Sunsugars are a farmers’ market staple, which is just one reason why I do not grow them. By policy and public decree. Never shall a ‘Sunsugar’ tomato germinate in my soil!
Don’t get me wrong. The variety is absolutely delicious. They are literally like little orange candies. But why bother growing the varieties you can get all over town when you could grow something surprising?
But this year is different. I have seen sunsugars at some markets, but only some, and on rare occasions.
“This is a very bad year for tomatoes.” How many times have I heard that phrase over the last month? Tens of times? One hundred?
And so it happens that I inadvertently grew ‘Sunsugar’ this year, by chance. I won’t go into the story, but there it was, a ‘Sunsugar’ in my soil (Why does that sound like a euphemism?). It was the first plant to produce a ripe fruit (BEFORE July 1!) and it is still kicking. Which is more than I can say for some of my plants.
Sunsugar, I will never speak ill of ye again.
Yesterday, while visiting a series of test gardens, I witnessed legions of these gold and black soldier beetles (Chauliognathus pensylvanicus) aka Pennsylvania Leatherwing beetles squirming, frolicking and procreating up a storm all over a bed of ‘Tiger Eye Gold’ Rudbeckia.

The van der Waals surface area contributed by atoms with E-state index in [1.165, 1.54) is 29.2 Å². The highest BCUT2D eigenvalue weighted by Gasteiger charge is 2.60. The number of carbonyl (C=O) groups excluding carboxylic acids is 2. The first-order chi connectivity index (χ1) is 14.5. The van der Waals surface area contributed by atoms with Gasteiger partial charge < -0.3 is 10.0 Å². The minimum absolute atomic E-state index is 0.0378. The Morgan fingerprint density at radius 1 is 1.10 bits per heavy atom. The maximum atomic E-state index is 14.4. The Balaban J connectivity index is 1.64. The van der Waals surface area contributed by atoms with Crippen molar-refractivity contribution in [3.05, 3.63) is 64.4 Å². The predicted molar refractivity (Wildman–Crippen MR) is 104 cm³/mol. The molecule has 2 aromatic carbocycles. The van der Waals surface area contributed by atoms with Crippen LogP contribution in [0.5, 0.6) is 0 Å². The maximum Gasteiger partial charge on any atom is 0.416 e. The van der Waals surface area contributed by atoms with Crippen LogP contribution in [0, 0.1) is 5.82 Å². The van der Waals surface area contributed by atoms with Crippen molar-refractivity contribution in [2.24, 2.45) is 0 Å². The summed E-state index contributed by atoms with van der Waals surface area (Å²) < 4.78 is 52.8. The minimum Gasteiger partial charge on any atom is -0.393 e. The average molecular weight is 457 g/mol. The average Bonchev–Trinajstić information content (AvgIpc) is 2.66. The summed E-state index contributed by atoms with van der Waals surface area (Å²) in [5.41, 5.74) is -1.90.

As I moved around the beds I observed that they only inhabited the flowers that perfectly matched their body colours. Interesting tactic for safety since they are likely quite vulnerable during these frenzied acts reproducing the species. When not procreating, I’ve read that the adults eat pollen and specifically enjoy goldenrod. However, this was a HIGHLY cultivated property and there was nary a goldenrod in sight.
Who knew these flowers are so beautiful? Now that I know, they’re on my list of edible/useful flowers to grow in the future.
I saw these dahlias while out on a bike ride and had to turn around and go back to take some photos. I’ve come around to dahlias for looking at, but I still don’t have any interest in sacrificing space to grow them. Thankfully there are lots of Portuguese families in my area that fill up their postage stamp lawns with them every summer.
Botanical Interests sent me a packet of ‘Zeolights’ calendula back in January and this is the result. I chose this variety for the peachy/pink tones underneath the petals.
Over the last few years, I’ve expanded into several interesting calendula varieties including: ‘Antares Flashback’ and ‘Triangle Flashback’. While they lack the medicinal properties of regular ole calendula officinalis, they are still tasty as an unusual addition to salads and rice dishes.